The opposing party to the president usually makes gains in the midterms, but in 2018 Democrats are even more enthusiastic because of results of recent special elections.
The question is whether Democratic gains can happen in deep-red Kansas, specifically in the 4th District, where incumbent Rep. Ron Estes, R-Wichita, runs this fall after filling the open seat in a special-election win in 2017.
The Cook Political Report, a national non-partisan website, created seven indicators that could cause re-election problems for House Republicans as Democrats try to pick up the 23 seats needed to regain a majority.
Republican risk factors for a district are: a partisan voting score of GOP five points or less; a district won by Hillary Clinton in 2016; incumbent won with less than 55 percent in 2016; voted for last May’s American Health Care Act; voted for December’s Tax Cuts and Jobs Act; raised less money in 2018’s first quarter than a Democratic opponent; and has a Democratic opponent with at least $200,000 on hand as of March 31.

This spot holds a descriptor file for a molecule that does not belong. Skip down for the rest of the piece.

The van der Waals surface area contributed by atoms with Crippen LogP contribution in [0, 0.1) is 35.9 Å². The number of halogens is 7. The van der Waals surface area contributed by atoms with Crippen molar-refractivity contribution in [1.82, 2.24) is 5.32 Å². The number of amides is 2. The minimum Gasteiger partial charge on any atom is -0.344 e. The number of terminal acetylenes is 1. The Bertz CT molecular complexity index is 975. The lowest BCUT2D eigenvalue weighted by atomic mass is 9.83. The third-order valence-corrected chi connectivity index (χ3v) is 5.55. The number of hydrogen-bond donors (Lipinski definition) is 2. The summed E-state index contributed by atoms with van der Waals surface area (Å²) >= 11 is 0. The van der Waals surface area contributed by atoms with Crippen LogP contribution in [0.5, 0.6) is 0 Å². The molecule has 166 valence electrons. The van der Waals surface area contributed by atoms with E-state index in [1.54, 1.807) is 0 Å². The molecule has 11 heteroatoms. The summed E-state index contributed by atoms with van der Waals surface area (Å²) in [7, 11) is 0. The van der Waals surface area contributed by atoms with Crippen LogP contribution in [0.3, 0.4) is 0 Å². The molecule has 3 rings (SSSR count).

One Republican owns all seven factors. Eight more have six factors.
As GOP races go, Estes is not too bad off. He has three risk factors (won with 52.2 percent last time and voted for ACHA and tax cuts). His Democratic opponent will be either James Thompson — who lost to Estes but by 6.2 percentage points, a far better result than Clinton against Trump here in 2016 — or first-time candidate Laura Lombard.
In Kansas’ 3rd District, covering the Kansas City area, Republican incumbent Kevin Yoder has six of the risk factors Cook cites. No front-runner opposite Yoder has emerged from a group of a half dozen running in the Democratic primary.